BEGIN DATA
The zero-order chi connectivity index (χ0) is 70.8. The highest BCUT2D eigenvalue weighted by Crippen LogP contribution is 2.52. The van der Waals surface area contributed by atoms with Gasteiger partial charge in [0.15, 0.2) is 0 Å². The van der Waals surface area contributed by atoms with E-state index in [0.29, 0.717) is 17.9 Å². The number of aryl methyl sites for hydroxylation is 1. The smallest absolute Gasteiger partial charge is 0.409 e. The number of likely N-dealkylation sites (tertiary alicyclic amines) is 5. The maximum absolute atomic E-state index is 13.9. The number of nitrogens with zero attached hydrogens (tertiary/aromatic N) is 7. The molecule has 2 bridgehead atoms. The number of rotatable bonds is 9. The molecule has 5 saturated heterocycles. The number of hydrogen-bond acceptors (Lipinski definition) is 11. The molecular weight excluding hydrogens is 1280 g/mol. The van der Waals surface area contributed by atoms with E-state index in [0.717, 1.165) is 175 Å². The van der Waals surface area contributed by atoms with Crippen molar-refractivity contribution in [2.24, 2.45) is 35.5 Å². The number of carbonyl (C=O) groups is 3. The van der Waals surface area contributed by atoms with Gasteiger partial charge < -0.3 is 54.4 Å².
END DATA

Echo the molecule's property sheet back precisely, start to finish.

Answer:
The zero-order chi connectivity index (χ0) is 70.8. The highest BCUT2D eigenvalue weighted by Crippen LogP contribution is 2.52. The van der Waals surface area contributed by atoms with Gasteiger partial charge in [0.15, 0.2) is 0 Å². The van der Waals surface area contributed by atoms with E-state index in [0.29, 0.717) is 17.9 Å². The number of aryl methyl sites for hydroxylation is 1. The smallest absolute Gasteiger partial charge is 0.409 e. The number of likely N-dealkylation sites (tertiary alicyclic amines) is 5. The maximum absolute atomic E-state index is 13.9. The number of nitrogens with zero attached hydrogens (tertiary/aromatic N) is 7. The molecule has 2 bridgehead atoms. The number of rotatable bonds is 9. The molecule has 5 saturated heterocycles. The number of hydrogen-bond acceptors (Lipinski definition) is 11. The molecular weight excluding hydrogens is 1280 g/mol. The van der Waals surface area contributed by atoms with E-state index in [0.717, 1.165) is 175 Å². The van der Waals surface area contributed by atoms with Crippen molar-refractivity contribution in [2.24, 2.45) is 35.5 Å². The number of carbonyl (C=O) groups is 3. The van der Waals surface area contributed by atoms with Gasteiger partial charge < -0.3 is 54.4 Å².